Feedburner to Bird Feeder

As I mentioned last week I’ve made a change to the way I track the subscription stats here on Electric Weekend. That change seems to have gone well and I wanted to take this opportunity to outline the simple steps that made it possible.

My Feedburner setup was probably a pretty standard setup for a lot of WordPress (WP) powered blogs. I used the FeedSmith1 WP plugin to redirect my WP feeds to the Feedburner one I had set up. This enabled me to use a nice clean url, rather than the frankly messy url that comes from a Feedburner feed. I also used a Pepper in Mint to pull in the stats generated by Feedburner, no need to visit another site to view my stats.

Seems like a good set up right? Well yes, it was working for me and I had nearly a years worth of stats. So why the change? Well recently I’d gotten a little fed up of the delay from Feedburner in publishing my stats, but I also felt that there wasn’t enough variation in the figures I was receiving. Days where I posted received higher figures, but not significantly and this felt a little odd to me. I also felt I should be utilising the stats package I had bought a license to. Mint was working very well at tracking my visitors so why would it not work well with my feed subscribers?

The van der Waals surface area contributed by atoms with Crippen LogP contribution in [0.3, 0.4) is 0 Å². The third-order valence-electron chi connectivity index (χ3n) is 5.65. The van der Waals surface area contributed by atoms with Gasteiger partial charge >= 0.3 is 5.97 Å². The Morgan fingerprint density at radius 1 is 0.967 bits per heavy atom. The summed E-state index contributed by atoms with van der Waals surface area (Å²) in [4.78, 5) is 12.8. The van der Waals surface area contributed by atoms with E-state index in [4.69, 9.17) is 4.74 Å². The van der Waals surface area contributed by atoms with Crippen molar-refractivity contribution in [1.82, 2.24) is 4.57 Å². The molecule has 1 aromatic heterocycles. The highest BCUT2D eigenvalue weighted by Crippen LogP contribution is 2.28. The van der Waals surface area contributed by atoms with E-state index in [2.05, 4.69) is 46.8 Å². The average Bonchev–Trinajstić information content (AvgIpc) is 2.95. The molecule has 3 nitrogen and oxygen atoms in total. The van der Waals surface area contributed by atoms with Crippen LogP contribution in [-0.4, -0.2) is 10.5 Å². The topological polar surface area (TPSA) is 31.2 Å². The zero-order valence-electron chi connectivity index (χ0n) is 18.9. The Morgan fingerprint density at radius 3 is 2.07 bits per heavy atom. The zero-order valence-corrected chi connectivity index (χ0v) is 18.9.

The Move went very smoothly. The first step I took was to visit Feedburner and delete the feed I had set up. I made sure to take advantage of a very useful Feedburner feature. When deleting a feed Feedburner offers you the chance to have a 30 day redirection service, so any subscribers who got hold of the direct Feedburner feed have time to make the switch.